Zw
=
C x2 d A
=
second moment of area about y

y
(8.3)
Now from Pythagoras’theorem
x2+y2
: .
=
?
E x ’ d~
+
J
C y 2 d~ = C r 2 d~
(8.4)
or
Zp+Zn
=
202
Geometrical properties of crosssections
Figure 8.3 Crosssection.
where
J
=
polar second moment of area
(8.5)
= C r 2 d~
Equation (8.4) is known as theperpendicular axes theorem which states that the sum of the second moments of area of two mutually perpendicular axes of a lamina is equal to the polar second moment of area about a point where these two axes cross.
8.5 Parallel axes theorem
Consider the lamina of Figure 8.4, where the xx axis passes through its centroid. Suppose that I is known and that I is required, where the XX axis lies parallel to the xx axis and at a , , perpendicular distance h from it.
Figure 8.4 Parallel axes.
Paraliel axes theorem
203
Now from equation (8.2)
I,
and
=
Cy’ d A
In
= =
C ( y + h)’ d A
E (‘y’ + h2 + 2 hy) dA,
0, as ‘y ’ is measured from the centroid.
but C 2 hy d A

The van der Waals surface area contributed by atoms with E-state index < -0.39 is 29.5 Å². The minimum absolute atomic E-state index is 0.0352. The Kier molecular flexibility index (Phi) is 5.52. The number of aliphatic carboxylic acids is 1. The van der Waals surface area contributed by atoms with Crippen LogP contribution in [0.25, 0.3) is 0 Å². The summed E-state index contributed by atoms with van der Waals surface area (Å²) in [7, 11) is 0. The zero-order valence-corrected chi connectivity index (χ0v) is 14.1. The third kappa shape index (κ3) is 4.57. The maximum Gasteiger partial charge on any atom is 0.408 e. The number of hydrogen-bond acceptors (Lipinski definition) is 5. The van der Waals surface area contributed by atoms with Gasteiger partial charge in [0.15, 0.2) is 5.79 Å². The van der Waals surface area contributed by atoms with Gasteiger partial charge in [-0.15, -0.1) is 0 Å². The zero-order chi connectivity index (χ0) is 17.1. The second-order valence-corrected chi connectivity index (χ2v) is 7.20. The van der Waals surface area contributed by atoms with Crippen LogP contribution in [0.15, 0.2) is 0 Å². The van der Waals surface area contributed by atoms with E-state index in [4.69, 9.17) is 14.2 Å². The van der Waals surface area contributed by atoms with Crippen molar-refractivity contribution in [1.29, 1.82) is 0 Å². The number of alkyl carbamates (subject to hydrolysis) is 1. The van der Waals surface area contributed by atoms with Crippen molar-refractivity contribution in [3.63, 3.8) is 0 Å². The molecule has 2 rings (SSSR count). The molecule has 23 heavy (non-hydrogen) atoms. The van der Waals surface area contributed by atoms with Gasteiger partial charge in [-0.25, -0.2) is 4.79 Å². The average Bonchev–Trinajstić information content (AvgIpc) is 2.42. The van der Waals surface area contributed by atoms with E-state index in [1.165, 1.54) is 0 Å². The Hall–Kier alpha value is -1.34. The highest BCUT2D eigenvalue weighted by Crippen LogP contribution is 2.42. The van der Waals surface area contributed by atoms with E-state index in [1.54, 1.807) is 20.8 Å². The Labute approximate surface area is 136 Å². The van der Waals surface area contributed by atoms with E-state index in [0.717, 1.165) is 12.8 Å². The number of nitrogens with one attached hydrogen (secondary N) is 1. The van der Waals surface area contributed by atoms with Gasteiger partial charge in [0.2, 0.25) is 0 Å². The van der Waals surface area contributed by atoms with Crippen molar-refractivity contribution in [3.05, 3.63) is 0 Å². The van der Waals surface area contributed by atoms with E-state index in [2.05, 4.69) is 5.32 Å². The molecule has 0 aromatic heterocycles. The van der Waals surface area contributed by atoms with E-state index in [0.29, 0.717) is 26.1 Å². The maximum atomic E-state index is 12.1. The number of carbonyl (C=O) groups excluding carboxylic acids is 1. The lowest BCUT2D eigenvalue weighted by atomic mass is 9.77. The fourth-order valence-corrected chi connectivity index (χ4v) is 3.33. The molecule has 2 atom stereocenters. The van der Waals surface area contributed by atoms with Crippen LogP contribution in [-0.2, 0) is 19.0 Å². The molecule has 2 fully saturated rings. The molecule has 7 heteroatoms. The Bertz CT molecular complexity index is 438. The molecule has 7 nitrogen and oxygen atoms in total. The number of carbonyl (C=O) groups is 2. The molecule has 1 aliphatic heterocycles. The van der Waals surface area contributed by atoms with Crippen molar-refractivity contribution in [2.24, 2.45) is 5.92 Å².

=
but
I,
: .
=
Cy’ d A
In
= =
I, + h’ C dA I + h’ A ,
areaoflamina
where
A
=
=
CdA
Equation (8.9) is known as theparallel axes theorem, whch states that the second moment of area about the XX axis is equal to the second moment of area about the xx axis + h’ x A , where xx and XX are parallel.
h
= =
the perpendicular distance between the xx and XX axes. the second moment of area about xx the second moment of area about XX
I , In
=
The importance of the parallel axes theorem is that it is useful for calculating second moments of area of sections of RSJs, tees, angle bars etc. The geometrical properties of several crosssections will now be determined.
Problem 8.1
Determine the second moment of area of the rectangular section about its centroid (xx) axis and its base (XX ) axis; see Figure 8.5. Hence or otherwise, verify the parallel axes theorem.
204
Geometrical properties of crosssections
Figure 8.5 Rectangular section.
Solution
From equation (8.2)
I*,
=
[y2
dA
=
[; =
Y 2 (B dy)
=
B[$E/2
ID''
(y
D/2
+
b3y 2B
(8.10)
3
Zxx = BD3/12 (about centroid)
Zm
=
DI2)' B dy D2/4
=
B
ID/2
DR
(y'
+
+
Dy) 4
(8.11)
'I
Ixy
=
BD313 (about base)
To verify the parallel axes theorem,